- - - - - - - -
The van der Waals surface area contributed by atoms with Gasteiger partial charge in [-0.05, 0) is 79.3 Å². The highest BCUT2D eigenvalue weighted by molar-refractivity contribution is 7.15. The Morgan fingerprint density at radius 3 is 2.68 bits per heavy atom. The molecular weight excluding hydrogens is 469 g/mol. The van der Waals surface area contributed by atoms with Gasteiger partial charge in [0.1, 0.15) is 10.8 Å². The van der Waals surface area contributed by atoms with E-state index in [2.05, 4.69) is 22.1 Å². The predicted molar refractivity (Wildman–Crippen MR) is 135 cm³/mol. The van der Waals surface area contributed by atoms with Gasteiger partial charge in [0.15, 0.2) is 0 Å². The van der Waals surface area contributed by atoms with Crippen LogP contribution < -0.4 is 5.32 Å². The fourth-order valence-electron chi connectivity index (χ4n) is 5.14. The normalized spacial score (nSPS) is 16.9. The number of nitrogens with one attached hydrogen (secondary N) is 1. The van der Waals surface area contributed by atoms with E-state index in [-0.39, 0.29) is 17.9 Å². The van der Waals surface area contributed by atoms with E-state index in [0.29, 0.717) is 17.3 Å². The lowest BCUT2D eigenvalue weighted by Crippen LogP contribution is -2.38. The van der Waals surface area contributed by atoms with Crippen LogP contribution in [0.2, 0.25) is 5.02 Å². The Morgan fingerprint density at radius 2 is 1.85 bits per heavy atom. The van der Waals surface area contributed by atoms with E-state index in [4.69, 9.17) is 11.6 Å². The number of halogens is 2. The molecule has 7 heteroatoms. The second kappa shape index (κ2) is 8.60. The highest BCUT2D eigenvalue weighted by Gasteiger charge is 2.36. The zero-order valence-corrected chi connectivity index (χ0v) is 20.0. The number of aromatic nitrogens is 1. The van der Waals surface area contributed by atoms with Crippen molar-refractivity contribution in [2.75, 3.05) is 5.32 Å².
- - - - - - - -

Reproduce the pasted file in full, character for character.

The van der Waals surface area contributed by atoms with Gasteiger partial charge in [-0.05, 0) is 79.3 Å². The highest BCUT2D eigenvalue weighted by molar-refractivity contribution is 7.15. The Morgan fingerprint density at radius 3 is 2.68 bits per heavy atom. The molecular weight excluding hydrogens is 469 g/mol. The van der Waals surface area contributed by atoms with Gasteiger partial charge in [0.1, 0.15) is 10.8 Å². The van der Waals surface area contributed by atoms with E-state index in [2.05, 4.69) is 22.1 Å². The predicted molar refractivity (Wildman–Crippen MR) is 135 cm³/mol. The van der Waals surface area contributed by atoms with Gasteiger partial charge in [0.15, 0.2) is 0 Å². The van der Waals surface area contributed by atoms with Crippen LogP contribution < -0.4 is 5.32 Å². The fourth-order valence-electron chi connectivity index (χ4n) is 5.14. The normalized spacial score (nSPS) is 16.9. The number of nitrogens with one attached hydrogen (secondary N) is 1. The van der Waals surface area contributed by atoms with E-state index in [-0.39, 0.29) is 17.9 Å². The van der Waals surface area contributed by atoms with E-state index in [0.29, 0.717) is 17.3 Å². The lowest BCUT2D eigenvalue weighted by Crippen LogP contribution is -2.38. The van der Waals surface area contributed by atoms with Crippen LogP contribution in [0.2, 0.25) is 5.02 Å². The Morgan fingerprint density at radius 2 is 1.85 bits per heavy atom. The van der Waals surface area contributed by atoms with E-state index in [4.69, 9.17) is 11.6 Å². The number of halogens is 2. The molecule has 7 heteroatoms. The second kappa shape index (κ2) is 8.60. The highest BCUT2D eigenvalue weighted by Gasteiger charge is 2.36. The zero-order valence-corrected chi connectivity index (χ0v) is 20.0. The number of aromatic nitrogens is 1. The van der Waals surface area contributed by atoms with Crippen molar-refractivity contribution in [2.75, 3.05) is 5.32 Å².